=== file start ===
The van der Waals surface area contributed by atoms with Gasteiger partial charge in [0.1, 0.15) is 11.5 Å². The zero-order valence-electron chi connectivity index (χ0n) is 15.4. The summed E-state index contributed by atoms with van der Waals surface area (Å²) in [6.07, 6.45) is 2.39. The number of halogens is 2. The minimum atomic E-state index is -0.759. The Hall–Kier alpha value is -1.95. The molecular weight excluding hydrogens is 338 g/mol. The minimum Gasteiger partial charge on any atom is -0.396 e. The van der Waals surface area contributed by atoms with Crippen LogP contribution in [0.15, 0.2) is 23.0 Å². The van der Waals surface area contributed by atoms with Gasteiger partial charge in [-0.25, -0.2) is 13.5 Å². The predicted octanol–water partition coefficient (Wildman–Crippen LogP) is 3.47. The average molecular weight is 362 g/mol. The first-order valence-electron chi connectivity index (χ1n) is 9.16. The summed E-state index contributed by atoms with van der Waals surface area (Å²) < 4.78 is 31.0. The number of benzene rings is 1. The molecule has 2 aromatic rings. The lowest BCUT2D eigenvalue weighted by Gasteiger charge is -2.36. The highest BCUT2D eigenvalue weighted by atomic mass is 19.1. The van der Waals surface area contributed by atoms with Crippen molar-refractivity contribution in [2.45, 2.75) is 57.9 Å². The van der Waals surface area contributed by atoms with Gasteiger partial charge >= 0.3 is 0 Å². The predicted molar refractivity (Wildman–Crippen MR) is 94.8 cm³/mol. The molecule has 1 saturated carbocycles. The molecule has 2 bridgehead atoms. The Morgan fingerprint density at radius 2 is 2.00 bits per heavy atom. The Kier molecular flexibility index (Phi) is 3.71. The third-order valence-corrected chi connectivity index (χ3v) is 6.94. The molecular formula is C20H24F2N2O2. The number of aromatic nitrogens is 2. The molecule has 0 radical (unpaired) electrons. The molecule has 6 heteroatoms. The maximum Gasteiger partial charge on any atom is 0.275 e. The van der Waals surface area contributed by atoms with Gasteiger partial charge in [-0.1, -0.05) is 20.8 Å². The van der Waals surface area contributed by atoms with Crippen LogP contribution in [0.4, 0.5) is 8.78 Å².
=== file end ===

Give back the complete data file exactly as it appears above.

The van der Waals surface area contributed by atoms with Gasteiger partial charge in [0.1, 0.15) is 11.5 Å². The zero-order valence-electron chi connectivity index (χ0n) is 15.4. The summed E-state index contributed by atoms with van der Waals surface area (Å²) in [6.07, 6.45) is 2.39. The number of halogens is 2. The minimum atomic E-state index is -0.759. The Hall–Kier alpha value is -1.95. The molecular weight excluding hydrogens is 338 g/mol. The minimum Gasteiger partial charge on any atom is -0.396 e. The van der Waals surface area contributed by atoms with Crippen LogP contribution in [0.15, 0.2) is 23.0 Å². The van der Waals surface area contributed by atoms with Gasteiger partial charge in [-0.25, -0.2) is 13.5 Å². The predicted octanol–water partition coefficient (Wildman–Crippen LogP) is 3.47. The average molecular weight is 362 g/mol. The first-order valence-electron chi connectivity index (χ1n) is 9.16. The summed E-state index contributed by atoms with van der Waals surface area (Å²) < 4.78 is 31.0. The number of benzene rings is 1. The molecule has 2 aromatic rings. The lowest BCUT2D eigenvalue weighted by Gasteiger charge is -2.36. The highest BCUT2D eigenvalue weighted by atomic mass is 19.1. The van der Waals surface area contributed by atoms with Crippen molar-refractivity contribution in [2.45, 2.75) is 57.9 Å². The van der Waals surface area contributed by atoms with Gasteiger partial charge >= 0.3 is 0 Å². The predicted molar refractivity (Wildman–Crippen MR) is 94.8 cm³/mol. The molecule has 1 saturated carbocycles. The molecule has 2 bridgehead atoms. The Morgan fingerprint density at radius 2 is 2.00 bits per heavy atom. The Kier molecular flexibility index (Phi) is 3.71. The third-order valence-corrected chi connectivity index (χ3v) is 6.94. The molecular formula is C20H24F2N2O2. The number of aromatic nitrogens is 2. The molecule has 0 radical (unpaired) electrons. The molecule has 6 heteroatoms. The maximum Gasteiger partial charge on any atom is 0.275 e. The van der Waals surface area contributed by atoms with Gasteiger partial charge in [-0.1, -0.05) is 20.8 Å². The van der Waals surface area contributed by atoms with Crippen LogP contribution in [0.4, 0.5) is 8.78 Å².